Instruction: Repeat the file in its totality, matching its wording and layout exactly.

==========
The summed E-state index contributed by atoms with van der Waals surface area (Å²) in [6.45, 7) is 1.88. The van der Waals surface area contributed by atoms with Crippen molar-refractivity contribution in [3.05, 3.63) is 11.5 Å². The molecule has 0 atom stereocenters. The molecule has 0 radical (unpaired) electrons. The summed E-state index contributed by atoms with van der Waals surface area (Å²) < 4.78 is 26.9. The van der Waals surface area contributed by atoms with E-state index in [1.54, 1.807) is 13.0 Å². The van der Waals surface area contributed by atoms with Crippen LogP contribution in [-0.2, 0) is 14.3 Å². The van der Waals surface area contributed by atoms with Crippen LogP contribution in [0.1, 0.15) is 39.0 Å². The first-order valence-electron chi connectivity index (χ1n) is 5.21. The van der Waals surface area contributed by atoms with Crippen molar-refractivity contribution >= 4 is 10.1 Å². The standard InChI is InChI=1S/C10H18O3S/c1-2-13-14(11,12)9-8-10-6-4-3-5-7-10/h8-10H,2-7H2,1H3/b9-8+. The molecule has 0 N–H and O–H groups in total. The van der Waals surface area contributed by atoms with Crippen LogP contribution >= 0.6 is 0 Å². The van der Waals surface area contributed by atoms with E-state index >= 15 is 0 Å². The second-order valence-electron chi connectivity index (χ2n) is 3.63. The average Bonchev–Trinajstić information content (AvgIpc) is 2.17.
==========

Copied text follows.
The summed E-state index contributed by atoms with van der Waals surface area (Å²) in [6.45, 7) is 1.88. The van der Waals surface area contributed by atoms with Crippen molar-refractivity contribution in [3.05, 3.63) is 11.5 Å². The molecule has 0 atom stereocenters. The molecule has 0 radical (unpaired) electrons. The summed E-state index contributed by atoms with van der Waals surface area (Å²) < 4.78 is 26.9. The van der Waals surface area contributed by atoms with E-state index in [1.54, 1.807) is 13.0 Å². The van der Waals surface area contributed by atoms with Crippen LogP contribution in [-0.2, 0) is 14.3 Å². The van der Waals surface area contributed by atoms with Crippen LogP contribution in [0.1, 0.15) is 39.0 Å². The first-order valence-electron chi connectivity index (χ1n) is 5.21. The van der Waals surface area contributed by atoms with Crippen molar-refractivity contribution >= 4 is 10.1 Å². The standard InChI is InChI=1S/C10H18O3S/c1-2-13-14(11,12)9-8-10-6-4-3-5-7-10/h8-10H,2-7H2,1H3/b9-8+. The molecule has 0 N–H and O–H groups in total. The van der Waals surface area contributed by atoms with Crippen LogP contribution >= 0.6 is 0 Å². The van der Waals surface area contributed by atoms with E-state index >= 15 is 0 Å². The second-order valence-electron chi connectivity index (χ2n) is 3.63. The average Bonchev–Trinajstić information content (AvgIpc) is 2.17.